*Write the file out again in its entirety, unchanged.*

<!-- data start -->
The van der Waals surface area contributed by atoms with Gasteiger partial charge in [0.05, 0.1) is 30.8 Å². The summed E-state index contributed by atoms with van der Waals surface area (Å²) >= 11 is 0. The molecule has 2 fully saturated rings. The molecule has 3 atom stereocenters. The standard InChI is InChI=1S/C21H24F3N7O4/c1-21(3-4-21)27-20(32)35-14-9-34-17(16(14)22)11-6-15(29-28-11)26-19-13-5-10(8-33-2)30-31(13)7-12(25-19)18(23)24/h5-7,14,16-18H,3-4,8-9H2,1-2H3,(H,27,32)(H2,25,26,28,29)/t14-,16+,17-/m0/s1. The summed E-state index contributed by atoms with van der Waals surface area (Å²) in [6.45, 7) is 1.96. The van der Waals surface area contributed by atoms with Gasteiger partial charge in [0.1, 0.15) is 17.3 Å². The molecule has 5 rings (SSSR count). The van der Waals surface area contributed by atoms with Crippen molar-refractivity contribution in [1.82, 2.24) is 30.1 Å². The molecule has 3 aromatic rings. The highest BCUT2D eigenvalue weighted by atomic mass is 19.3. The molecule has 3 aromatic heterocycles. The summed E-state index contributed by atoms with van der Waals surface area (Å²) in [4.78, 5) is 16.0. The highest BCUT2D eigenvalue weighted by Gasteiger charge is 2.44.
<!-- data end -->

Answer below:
The van der Waals surface area contributed by atoms with Gasteiger partial charge in [0.05, 0.1) is 30.8 Å². The summed E-state index contributed by atoms with van der Waals surface area (Å²) >= 11 is 0. The molecule has 2 fully saturated rings. The molecule has 3 atom stereocenters. The standard InChI is InChI=1S/C21H24F3N7O4/c1-21(3-4-21)27-20(32)35-14-9-34-17(16(14)22)11-6-15(29-28-11)26-19-13-5-10(8-33-2)30-31(13)7-12(25-19)18(23)24/h5-7,14,16-18H,3-4,8-9H2,1-2H3,(H,27,32)(H2,25,26,28,29)/t14-,16+,17-/m0/s1. The summed E-state index contributed by atoms with van der Waals surface area (Å²) in [6.45, 7) is 1.96. The van der Waals surface area contributed by atoms with Gasteiger partial charge in [0.1, 0.15) is 17.3 Å². The molecule has 5 rings (SSSR count). The van der Waals surface area contributed by atoms with Crippen molar-refractivity contribution in [1.82, 2.24) is 30.1 Å². The molecule has 3 aromatic rings. The highest BCUT2D eigenvalue weighted by atomic mass is 19.3. The molecule has 3 aromatic heterocycles. The summed E-state index contributed by atoms with van der Waals surface area (Å²) in [4.78, 5) is 16.0. The highest BCUT2D eigenvalue weighted by Gasteiger charge is 2.44.